Rowland School of Business

Pioneer Records and COPA Collaborate for Concert at Playhouse to Raise Awareness About Sexual Assault

Friday, April 14, 2017

Pictured is Aaron West and The Roaring Twenties performing at the Pioneer Records spring 2017 concert at the Pittsburgh Playhouse. | Photo by Cara McLaughlin

Point Park University's record label, Pioneer Records, and the University’s Title IX Office hosted a concert March 31 at the Pittsburgh Playhouse with national recording artist Aaron West and The Roaring Twenties to kick off April being Sexual Assault Awareness Month.

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Point Park sports, arts and entertainment management majors collaborated with students from the University’s Conservatory of Performing Arts to raise awareness and put together a sold-out show, which also featured special music guest Drop the Act.

“It was so great to see SAEM and COPA students working together to pull off this sold-out event. The SAEM students managed the front end of the concert from unloading equipment and setting up, to greeting the artists and catering to their specific needs, while the COPA tech majors designed lights, ran lights, followed spots and assisted with load in and load out,” said Kim Martin, producing director for the Pittsburgh Playhouse. 

“All hands were on deck for everything. It was a wonderful collaboration,” Martin added.

“I'm proud of how well the students booked the bands, executed the contracts, marketed the concert and took on day-of-show responsibilities with the assistance of Ashley Dobransky, School of Business assistant to the chair, who is always providing meaningful advice and guidance to our students,” said Ed Traversari, M.B.A., associate professor of sports, arts and entertainment management.

"I have learned to book a show full circle. Ed has been my major mentor, pushing me to achieve what he knows I can do with booking."

-- Molly Knepper


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"These students plan to make working in entertainment management their livelihood so we make sure they are well prepared."

-- Ed Traversari, M.B.A., Associate Professor of SAEM


Traversari added: “These students plan to make working in entertainment management their livelihood so we make sure they are well prepared.”

SAEM major Molly Knepper from Richland High School in Johnstown, Pa., said that interning for Pioneer Records has prepared her for a career in the music industry. 

“I have learned how to book a show full circle. Ed has been my major mentor, pushing me to achieve what he knows I can do with booking. I have also learned how to run a record label well and feel prepared to work in this type of atmosphere,” said Knepper, who booked both bands for the concert.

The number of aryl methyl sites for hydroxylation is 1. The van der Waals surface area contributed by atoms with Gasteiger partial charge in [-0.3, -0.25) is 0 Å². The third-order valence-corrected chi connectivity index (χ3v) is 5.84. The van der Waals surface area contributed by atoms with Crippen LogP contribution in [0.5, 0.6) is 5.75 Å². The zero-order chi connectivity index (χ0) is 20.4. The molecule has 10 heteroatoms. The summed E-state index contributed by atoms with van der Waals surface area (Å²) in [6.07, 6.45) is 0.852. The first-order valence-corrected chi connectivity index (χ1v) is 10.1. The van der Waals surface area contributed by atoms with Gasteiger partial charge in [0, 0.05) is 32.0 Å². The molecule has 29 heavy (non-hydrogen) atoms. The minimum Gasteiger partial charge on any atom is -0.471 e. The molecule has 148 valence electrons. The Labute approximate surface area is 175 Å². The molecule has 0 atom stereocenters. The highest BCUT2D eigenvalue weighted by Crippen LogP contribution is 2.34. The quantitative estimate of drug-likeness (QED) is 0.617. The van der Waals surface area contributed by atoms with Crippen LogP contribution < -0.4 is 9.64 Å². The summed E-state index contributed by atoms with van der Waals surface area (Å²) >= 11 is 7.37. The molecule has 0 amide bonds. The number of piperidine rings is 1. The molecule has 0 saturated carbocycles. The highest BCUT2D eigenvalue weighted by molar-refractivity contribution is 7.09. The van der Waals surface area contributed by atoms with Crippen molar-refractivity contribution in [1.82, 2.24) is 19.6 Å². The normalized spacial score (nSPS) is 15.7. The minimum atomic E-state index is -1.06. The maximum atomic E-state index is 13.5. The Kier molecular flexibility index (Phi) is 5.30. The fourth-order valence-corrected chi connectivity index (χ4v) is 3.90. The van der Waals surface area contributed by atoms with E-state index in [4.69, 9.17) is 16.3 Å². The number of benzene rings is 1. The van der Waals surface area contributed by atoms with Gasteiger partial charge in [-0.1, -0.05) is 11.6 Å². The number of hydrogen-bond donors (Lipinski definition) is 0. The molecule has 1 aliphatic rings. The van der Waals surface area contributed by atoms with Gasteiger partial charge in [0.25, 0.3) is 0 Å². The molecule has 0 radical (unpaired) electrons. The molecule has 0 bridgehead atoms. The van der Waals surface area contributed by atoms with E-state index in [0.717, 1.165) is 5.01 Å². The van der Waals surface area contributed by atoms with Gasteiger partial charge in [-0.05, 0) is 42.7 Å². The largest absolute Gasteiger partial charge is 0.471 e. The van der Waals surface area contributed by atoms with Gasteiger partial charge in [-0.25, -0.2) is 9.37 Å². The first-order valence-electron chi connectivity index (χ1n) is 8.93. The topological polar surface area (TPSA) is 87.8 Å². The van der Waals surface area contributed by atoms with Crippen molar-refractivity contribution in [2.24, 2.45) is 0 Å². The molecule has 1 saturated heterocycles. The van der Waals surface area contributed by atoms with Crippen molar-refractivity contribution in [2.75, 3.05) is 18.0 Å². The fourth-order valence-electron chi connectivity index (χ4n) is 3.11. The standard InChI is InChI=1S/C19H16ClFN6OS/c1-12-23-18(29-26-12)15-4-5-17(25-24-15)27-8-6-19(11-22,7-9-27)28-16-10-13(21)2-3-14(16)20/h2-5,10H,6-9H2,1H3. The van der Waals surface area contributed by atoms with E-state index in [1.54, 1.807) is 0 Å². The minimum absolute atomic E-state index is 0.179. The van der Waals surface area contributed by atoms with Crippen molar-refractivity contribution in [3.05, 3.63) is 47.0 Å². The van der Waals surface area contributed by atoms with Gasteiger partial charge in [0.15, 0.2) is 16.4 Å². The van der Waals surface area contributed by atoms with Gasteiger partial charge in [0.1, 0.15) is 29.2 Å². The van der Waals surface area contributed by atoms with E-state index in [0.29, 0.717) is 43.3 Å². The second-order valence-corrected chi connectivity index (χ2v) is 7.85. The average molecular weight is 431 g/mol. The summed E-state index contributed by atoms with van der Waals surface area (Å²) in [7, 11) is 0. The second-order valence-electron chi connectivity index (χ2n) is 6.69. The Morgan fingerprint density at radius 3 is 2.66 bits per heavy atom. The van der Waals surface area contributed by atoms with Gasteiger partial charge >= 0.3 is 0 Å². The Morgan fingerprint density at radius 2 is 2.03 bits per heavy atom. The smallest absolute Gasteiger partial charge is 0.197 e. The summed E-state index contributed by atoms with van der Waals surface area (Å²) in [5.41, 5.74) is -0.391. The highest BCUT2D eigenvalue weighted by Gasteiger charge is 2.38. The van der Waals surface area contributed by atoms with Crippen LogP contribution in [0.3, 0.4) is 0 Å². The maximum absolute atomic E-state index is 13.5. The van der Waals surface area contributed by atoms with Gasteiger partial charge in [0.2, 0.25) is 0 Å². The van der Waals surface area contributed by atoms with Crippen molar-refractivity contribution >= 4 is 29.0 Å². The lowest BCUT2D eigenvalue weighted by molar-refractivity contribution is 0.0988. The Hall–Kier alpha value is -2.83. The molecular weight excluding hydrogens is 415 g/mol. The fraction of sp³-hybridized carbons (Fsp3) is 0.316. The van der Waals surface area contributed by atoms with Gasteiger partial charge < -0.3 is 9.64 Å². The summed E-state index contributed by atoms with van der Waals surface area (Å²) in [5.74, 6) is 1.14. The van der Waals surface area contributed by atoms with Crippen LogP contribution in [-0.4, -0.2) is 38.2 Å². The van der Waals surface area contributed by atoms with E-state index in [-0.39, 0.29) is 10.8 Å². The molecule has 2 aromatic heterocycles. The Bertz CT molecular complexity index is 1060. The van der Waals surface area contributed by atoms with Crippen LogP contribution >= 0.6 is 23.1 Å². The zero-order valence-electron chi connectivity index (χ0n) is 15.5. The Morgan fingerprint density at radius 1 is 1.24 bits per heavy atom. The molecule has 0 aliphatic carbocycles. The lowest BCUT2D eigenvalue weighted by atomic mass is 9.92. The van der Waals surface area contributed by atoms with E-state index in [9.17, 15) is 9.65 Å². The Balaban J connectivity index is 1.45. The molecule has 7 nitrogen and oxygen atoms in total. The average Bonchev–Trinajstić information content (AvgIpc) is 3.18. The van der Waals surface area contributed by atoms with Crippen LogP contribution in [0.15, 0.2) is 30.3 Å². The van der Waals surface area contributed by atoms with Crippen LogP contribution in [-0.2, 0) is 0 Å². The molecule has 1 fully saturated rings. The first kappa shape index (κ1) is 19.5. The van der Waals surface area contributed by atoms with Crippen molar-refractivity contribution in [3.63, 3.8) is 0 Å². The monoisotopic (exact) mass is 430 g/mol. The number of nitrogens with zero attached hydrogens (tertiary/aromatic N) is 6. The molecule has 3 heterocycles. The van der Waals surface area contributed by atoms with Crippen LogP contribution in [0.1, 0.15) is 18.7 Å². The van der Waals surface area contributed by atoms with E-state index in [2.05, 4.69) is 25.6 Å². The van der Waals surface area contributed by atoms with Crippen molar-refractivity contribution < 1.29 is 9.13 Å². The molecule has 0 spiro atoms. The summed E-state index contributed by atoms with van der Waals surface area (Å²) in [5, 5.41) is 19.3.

Knepper added: “One of my favorite moments at the show was seeing how excited the fans were when they saw Dan Campbell, lead singer of Aaron West and The Roaring Twenties.

Also an SAEM major and Pioneer Records intern, Amber Montz from Terry Sanford High School in Fayetteville, N.C., helped with booking and coordinating student volunteers for the day of the show.

“Pioneer Records has prepared me for a career in the entertainment industry by allowing me to work in real-life situations, yet be able to ask questions and learn,” Montz said.

Breaking the Silence Against Sexual Violence

Title IX Coordinator Elizabeth Rosemeyer, J.D., organizes opportunities for students to become aware of the issues surrounding sexual violence, including how to prevent it and how to respond to survivors of sexual violence.

“This concert was a great opportunity to provide a fun atmosphere while also raising awareness of the prevalence of sexual violence among college students. Sexual violence, including dating and domestic violence, is an issue which crosses all areas of a university, regardless of major, year, resident or commuter students, or gender,” Rosemeyer explained.

“We worked together to make the event memorable for everyone involved,” said Angelo Gargaro, coordinator of student conduct at Point Park.

Gargaro added: “Being part of a college or university means you are part of a community. We need to help each other and look out for everyone. Title IX does amazing work and the messages of “Break The Silence’ and ‘It’s On Us’ are crucial for students to hear, understand and act upon. The concert was a great way to spread the message, bring students together and make our university community even stronger.”

Photos by Cara McLaughlin, sophomore photography major

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